Beautifully Unobtainable

If you’ve ever walked around residential Santa Fe, you have no doubt noticed that many houses have walls built around them. I find this a bit mysterious (what secrets are hidden behind those walls?), but also a touch frustrating, as I love looking at the old houses around here.

Recently, I’ve been taking a series of shots that have the focus on a gate, but you can see through the gate to the house behind it, which is out of focus.  These photos symbolize that the gate is real and tangible, but what is behind it, is unobtainable. I like that visual effect of this technique; the longing for something that you can’t have.

I’ll share more of these type of photos, but for now here’s one that I took this week. This was shot at the stunning Mission Revival Style home, the Salmon-Greer house, at the corner of Don Gaspar Avenue and Paseo de Peralta ( http://www.historicsantafe.org/Bulletins/1985SalmonGreerHouse.pdf ).

Image Copyright © Katie Johnson. All Rights Reserved.

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~ by KatiesCameraBlog on September 15, 2011.

10 Responses to “Beautifully Unobtainable”

  1. Perfectly put Katie! Again and as always, thanks so much for sharing your special talent and open heart with us :>

  2. Great apeture setting or bokeh which ever you prefer. I like how it makes you really try to figure out what’s behind that gate. Plus nice iron work like that these days is hard to find.

    • Thanks so much, Chris! I was using F/2.8 and a medium zoom on that, so the gate was sharp but the background was blurred. I tried different apertures, but I liked how the bokeh/out of focus softness showed at f/2.8. That iron work is from the early 20th century, and I agree, that is hard to find in this day and age. I don’t think that house is as appreciated in this town of adobe and flat roof buildings (which I love) than it would be elsewhere. So glad you liked the photo!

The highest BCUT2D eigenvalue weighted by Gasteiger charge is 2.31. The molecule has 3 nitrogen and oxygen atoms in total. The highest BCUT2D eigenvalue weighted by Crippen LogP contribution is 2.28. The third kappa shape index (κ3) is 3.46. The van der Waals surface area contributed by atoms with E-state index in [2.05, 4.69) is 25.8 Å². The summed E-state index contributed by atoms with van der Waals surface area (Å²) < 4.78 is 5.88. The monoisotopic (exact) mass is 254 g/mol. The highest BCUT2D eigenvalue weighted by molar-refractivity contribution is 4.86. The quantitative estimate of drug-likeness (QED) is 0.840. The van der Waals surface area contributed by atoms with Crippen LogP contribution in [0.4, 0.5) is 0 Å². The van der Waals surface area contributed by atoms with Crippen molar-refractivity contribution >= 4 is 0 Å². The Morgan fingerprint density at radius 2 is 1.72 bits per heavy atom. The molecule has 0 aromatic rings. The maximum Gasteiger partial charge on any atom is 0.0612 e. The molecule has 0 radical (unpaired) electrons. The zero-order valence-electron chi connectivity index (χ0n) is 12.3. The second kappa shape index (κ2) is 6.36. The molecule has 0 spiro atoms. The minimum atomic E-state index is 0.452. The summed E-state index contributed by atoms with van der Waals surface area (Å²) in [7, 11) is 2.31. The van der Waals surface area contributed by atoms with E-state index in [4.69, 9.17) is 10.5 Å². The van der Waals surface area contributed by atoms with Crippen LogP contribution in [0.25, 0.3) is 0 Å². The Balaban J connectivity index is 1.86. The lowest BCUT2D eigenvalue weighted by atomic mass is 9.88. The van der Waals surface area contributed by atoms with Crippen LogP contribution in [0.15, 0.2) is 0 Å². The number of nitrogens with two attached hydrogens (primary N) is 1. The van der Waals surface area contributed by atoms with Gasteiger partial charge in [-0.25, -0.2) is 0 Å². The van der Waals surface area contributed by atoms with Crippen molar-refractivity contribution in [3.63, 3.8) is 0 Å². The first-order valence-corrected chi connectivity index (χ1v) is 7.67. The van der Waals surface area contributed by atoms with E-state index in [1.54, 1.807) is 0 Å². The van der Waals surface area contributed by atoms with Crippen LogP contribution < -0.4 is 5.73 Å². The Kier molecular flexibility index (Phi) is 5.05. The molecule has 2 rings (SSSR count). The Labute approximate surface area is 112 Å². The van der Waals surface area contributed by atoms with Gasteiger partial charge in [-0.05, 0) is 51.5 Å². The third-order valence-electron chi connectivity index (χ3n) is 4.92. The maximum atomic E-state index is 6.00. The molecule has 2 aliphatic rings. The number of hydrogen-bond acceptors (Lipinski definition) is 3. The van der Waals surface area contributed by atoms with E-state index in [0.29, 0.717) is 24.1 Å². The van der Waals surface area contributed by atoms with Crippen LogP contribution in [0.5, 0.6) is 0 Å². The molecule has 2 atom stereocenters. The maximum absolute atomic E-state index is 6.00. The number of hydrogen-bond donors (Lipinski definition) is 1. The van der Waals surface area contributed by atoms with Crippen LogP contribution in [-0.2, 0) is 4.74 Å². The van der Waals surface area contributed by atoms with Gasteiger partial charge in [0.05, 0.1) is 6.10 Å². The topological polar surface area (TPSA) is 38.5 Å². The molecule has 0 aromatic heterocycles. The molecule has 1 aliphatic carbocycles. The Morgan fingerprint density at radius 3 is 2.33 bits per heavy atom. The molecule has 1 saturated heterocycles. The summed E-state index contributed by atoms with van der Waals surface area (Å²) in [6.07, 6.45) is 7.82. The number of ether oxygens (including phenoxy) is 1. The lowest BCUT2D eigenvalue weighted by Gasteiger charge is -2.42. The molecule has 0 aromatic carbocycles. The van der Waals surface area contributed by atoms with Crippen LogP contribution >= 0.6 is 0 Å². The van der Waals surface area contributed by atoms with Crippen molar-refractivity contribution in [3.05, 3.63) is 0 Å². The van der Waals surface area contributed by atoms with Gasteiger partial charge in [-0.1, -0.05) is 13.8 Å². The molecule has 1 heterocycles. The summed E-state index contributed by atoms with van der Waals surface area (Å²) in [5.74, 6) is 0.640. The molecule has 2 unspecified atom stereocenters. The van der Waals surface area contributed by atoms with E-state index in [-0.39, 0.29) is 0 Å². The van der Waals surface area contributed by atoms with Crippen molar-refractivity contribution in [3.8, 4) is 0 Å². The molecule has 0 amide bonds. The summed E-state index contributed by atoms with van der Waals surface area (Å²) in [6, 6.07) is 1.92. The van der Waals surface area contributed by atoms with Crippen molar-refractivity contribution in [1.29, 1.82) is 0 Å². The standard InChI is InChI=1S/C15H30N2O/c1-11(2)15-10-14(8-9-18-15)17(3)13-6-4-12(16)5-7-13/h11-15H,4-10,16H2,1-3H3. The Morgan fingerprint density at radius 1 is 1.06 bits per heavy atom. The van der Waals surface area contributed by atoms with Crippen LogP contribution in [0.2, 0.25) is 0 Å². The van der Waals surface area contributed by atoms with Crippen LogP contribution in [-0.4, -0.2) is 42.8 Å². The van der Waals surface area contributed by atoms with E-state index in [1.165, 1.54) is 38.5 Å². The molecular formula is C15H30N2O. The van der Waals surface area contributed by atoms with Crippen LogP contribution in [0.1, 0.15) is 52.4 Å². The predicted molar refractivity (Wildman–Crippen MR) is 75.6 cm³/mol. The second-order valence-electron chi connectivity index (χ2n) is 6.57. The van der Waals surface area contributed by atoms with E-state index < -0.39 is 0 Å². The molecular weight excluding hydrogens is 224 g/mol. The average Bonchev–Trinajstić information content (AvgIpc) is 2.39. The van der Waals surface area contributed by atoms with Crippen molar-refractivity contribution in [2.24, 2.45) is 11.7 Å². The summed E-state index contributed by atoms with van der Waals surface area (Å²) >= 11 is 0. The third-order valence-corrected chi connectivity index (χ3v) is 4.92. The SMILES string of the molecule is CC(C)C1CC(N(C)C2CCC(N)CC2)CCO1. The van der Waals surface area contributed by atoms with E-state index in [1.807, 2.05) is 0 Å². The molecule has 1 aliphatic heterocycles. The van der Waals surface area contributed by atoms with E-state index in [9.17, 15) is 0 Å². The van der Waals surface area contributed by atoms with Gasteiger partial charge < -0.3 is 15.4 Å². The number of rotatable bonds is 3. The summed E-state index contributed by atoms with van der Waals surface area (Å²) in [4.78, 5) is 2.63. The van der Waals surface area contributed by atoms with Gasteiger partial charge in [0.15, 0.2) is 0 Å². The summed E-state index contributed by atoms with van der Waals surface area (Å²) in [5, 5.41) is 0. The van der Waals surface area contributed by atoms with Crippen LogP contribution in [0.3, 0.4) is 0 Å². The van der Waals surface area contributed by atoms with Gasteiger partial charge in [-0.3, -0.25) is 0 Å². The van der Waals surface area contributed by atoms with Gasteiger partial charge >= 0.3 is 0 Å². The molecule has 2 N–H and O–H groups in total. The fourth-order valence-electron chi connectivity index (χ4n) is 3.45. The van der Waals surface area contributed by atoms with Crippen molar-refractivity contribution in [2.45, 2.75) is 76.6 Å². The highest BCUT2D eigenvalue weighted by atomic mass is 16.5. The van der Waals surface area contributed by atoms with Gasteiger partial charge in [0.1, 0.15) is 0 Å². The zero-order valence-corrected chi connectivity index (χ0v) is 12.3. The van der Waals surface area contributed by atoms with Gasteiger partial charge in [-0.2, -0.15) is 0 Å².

3. Really like this… very unattainable… lovely scrolling of the iron worked gate…and the entrance in the distance…lovely perspective.

    • Thanks, Amber! I’m glad you can see the craftsmanship of the gate and the entrance in the distance. Both are so beautiful and give the photo an elegance i think. I need to find more gates like that to do this type of photography! Thanks again, Amber, for your support!

  4. A wonderful technique, indeed! 🙂

  5. Wrought ironwork such as this is an art form in itself! and to recognise that requires a certain eye which you obviously have!….:)

    We are fortunate where we are that tis art is still very much practiced!

    Your shot here, however goes beyond the art and merely suggests that there is a life/lifestyle beyond the gate. always good to leave something for the viewers imagination!..

    Thank you for your visit and the “invitation” to view YOUR art!….:)

    • Thanks, Andy! I had other photos with a smaller aperture, which made the house more in focus, but I decided this one was best. Gotta just trust me on that. 🙂 I agree, ironwork like that is a work of art unto itself. 🙂 It lasts forever, and just to walk by that everyday is an honor. 🙂 Thanks for your comment! 🙂

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